The table below outlines the current position of teams prior to this weekend’s fixtures (Q denotes qualified as group winner, q denotes qualified but final pool position not known, those in red are currently best pool runners up):
In a previous post, I discussed how the competition has come to be dominated by Irish and French teams in recent years and that the circumstances that have led to this may have been at the root of the decision of English clubs not to participate in, at least, next season’s Heineken Cup. Looking at the table above, it is noticeable that the top six teams are either Irish or French, with two English teams currently in the best runner-up positions.
The table also shows whether each club has qualified for the quarter finals in the previous three seasons (Y denotes qualification). The first thing that stands out is that all eight clubs have reached the quarter final stage in at least two of the last three seasons (info on previous seasons available here). Though Ulster is the only team to have qualified in all three seasons, others may have done so had the pool-stage draw been kinder. For instance, in 2010-2011 and 2012-2013, Leinster and Clermont were in the same pool with one knocking the other out. In 2011-2012, Leicester was in the ‘group of death’ with Clermont and Ulster.
There are several reasons as to why this outcome has prevailed. Irish clubs benefit disproportionately from the Heineken Cup, allowing them to, up to now, keep their best players on centrally-allocated contracts at relatively high salaries. As well as this, given the relative weakness of Connacht, the other three provinces are almost assured of automatic entry to the competition, which the clubs see as their main priority. This allows them, often under IRFU instruction, to rest players for Rabo 12 games so they are in peak condition for Heineken Cup and international games. In contrast, English clubs, whose main priority is likely their own Premiership, do not have this luxury, as only the top six Premiership clubs can qualify for the Heineken Cup by right.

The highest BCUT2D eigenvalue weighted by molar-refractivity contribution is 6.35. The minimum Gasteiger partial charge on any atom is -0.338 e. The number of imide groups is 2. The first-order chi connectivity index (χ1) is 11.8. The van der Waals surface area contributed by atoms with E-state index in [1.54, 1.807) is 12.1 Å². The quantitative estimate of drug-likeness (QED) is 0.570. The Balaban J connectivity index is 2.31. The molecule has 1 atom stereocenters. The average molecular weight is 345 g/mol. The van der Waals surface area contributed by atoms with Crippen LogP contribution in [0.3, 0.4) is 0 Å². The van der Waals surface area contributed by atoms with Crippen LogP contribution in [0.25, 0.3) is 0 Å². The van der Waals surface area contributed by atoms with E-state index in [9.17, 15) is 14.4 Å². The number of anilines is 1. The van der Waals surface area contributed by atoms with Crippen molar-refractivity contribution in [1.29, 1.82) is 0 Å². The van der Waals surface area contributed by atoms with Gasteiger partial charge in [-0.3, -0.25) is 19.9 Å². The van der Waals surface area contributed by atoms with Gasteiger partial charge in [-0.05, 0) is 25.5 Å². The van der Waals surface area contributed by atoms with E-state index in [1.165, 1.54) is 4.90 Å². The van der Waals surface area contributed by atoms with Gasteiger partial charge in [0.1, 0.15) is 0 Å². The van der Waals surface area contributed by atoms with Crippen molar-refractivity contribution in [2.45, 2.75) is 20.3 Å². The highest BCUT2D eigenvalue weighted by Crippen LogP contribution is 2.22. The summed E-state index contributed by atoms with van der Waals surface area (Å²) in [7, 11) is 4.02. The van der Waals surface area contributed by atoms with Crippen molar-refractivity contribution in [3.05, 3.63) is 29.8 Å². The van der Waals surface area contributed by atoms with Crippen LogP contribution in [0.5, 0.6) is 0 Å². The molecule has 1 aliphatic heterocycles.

On the other hand, French clubs, who also place much emphasis on their own Top 14 title, are subject to a much looser salary cap (€10m v €5m (approx.) for English clubs) allowing them to invest in greater quality and quantities of players, particularly from the Southern Hemisphere. It is believed that the three French clubs in the table above, as well as Johnny Sexton’s Racing Metro, are the only ones to have reached the salary cap.
Given recent trends, and with the struggles of Welsh and Scottish clubs and no English participation in the near future, there is a fear that competitive balance in the Heineken Cup will be reduced and that this will impact match attendance and TV viewership, with possible knock-on effects for the value of TV rights and sponsorship. On the other hand, many
rugby fans may accept reduced competitive balance in return for better quality matches, as may be the case with football’s Premier League.
Should recent trends be reversed and, if so, how could this be achieved? A change in tournament structure, qualification procedures and revenue allocation has been mooted to placate the English teams. Another possibility, though it does not seem to have been explicitly mentioned, may be the introduction of a salary cap for pan-European competitions, different to those applied to national competitions. This may reduce the ability of French, and possibly Irish, teams to field star-studded teams in European competition, or at least it will reduce their average quality, though they would still be free to do so in the Top 14 and Rabo 12. No doubt this would be strongly resisted by the affected clubs.
In recent weeks, the IRB has got involved in the matter to overcome the current impasse. In particular, it has supported the Wales Rugby Union in its conflict with the Welsh regions who wish to participate in an Anglo-Welsh competition against the wishes of its union.
While the current disputes seem set to continue for the foreseeable future, roll on the weekend!